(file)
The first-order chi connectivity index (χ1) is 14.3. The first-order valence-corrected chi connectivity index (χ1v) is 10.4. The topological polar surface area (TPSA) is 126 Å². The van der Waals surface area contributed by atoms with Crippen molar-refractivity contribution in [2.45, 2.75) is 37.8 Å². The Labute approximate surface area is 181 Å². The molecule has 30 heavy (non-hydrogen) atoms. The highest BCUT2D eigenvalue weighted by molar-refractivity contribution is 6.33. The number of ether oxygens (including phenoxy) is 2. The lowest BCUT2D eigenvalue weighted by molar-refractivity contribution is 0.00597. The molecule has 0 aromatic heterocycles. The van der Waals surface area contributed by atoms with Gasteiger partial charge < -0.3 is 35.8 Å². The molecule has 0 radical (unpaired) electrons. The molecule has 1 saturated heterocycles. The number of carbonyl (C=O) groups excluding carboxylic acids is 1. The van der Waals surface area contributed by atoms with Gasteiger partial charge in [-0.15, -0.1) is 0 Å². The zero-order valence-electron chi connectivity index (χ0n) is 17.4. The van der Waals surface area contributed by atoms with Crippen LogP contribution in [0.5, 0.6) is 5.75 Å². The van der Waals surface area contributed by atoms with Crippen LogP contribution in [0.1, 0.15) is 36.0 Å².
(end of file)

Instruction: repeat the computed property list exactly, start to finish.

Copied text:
The first-order chi connectivity index (χ1) is 14.3. The first-order valence-corrected chi connectivity index (χ1v) is 10.4. The topological polar surface area (TPSA) is 126 Å². The van der Waals surface area contributed by atoms with Crippen molar-refractivity contribution in [2.45, 2.75) is 37.8 Å². The Labute approximate surface area is 181 Å². The molecule has 30 heavy (non-hydrogen) atoms. The highest BCUT2D eigenvalue weighted by molar-refractivity contribution is 6.33. The number of ether oxygens (including phenoxy) is 2. The lowest BCUT2D eigenvalue weighted by molar-refractivity contribution is 0.00597. The molecule has 0 aromatic heterocycles. The van der Waals surface area contributed by atoms with Gasteiger partial charge < -0.3 is 35.8 Å². The molecule has 0 radical (unpaired) electrons. The molecule has 1 saturated heterocycles. The number of carbonyl (C=O) groups excluding carboxylic acids is 1. The van der Waals surface area contributed by atoms with Gasteiger partial charge in [-0.15, -0.1) is 0 Å². The zero-order valence-electron chi connectivity index (χ0n) is 17.4. The van der Waals surface area contributed by atoms with Crippen LogP contribution in [0.5, 0.6) is 5.75 Å². The van der Waals surface area contributed by atoms with Crippen LogP contribution in [0.1, 0.15) is 36.0 Å².